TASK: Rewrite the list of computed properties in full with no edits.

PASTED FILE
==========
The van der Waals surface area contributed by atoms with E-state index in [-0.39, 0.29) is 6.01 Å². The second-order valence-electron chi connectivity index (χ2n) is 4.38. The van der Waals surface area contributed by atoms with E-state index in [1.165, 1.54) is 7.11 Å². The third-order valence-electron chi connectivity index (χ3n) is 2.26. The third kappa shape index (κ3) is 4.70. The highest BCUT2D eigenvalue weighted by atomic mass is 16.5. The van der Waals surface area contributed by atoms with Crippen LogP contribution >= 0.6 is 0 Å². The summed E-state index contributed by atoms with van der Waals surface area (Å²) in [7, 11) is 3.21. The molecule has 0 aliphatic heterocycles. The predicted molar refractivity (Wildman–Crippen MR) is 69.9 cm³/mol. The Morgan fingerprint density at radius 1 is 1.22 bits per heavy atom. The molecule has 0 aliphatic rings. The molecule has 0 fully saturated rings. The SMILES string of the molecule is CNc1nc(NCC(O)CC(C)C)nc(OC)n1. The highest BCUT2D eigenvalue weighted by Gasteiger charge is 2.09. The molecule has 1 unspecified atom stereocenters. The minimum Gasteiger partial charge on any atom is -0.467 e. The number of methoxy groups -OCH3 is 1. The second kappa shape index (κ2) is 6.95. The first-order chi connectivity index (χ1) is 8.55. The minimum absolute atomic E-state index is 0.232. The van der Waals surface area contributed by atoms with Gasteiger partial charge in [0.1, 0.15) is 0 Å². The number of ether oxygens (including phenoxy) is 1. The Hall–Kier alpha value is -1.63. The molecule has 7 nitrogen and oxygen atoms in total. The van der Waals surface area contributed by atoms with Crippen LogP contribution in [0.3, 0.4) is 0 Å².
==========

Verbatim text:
The van der Waals surface area contributed by atoms with E-state index in [-0.39, 0.29) is 6.01 Å². The second-order valence-electron chi connectivity index (χ2n) is 4.38. The van der Waals surface area contributed by atoms with E-state index in [1.165, 1.54) is 7.11 Å². The third-order valence-electron chi connectivity index (χ3n) is 2.26. The third kappa shape index (κ3) is 4.70. The highest BCUT2D eigenvalue weighted by atomic mass is 16.5. The van der Waals surface area contributed by atoms with Crippen LogP contribution >= 0.6 is 0 Å². The summed E-state index contributed by atoms with van der Waals surface area (Å²) in [7, 11) is 3.21. The molecule has 0 aliphatic heterocycles. The predicted molar refractivity (Wildman–Crippen MR) is 69.9 cm³/mol. The Morgan fingerprint density at radius 1 is 1.22 bits per heavy atom. The molecule has 0 aliphatic rings. The molecule has 0 fully saturated rings. The SMILES string of the molecule is CNc1nc(NCC(O)CC(C)C)nc(OC)n1. The highest BCUT2D eigenvalue weighted by Gasteiger charge is 2.09. The molecule has 1 unspecified atom stereocenters. The minimum Gasteiger partial charge on any atom is -0.467 e. The number of methoxy groups -OCH3 is 1. The second kappa shape index (κ2) is 6.95. The first-order chi connectivity index (χ1) is 8.55. The minimum absolute atomic E-state index is 0.232. The van der Waals surface area contributed by atoms with Gasteiger partial charge in [0.1, 0.15) is 0 Å². The number of ether oxygens (including phenoxy) is 1. The Hall–Kier alpha value is -1.63. The molecule has 7 nitrogen and oxygen atoms in total. The van der Waals surface area contributed by atoms with Crippen LogP contribution in [0.3, 0.4) is 0 Å².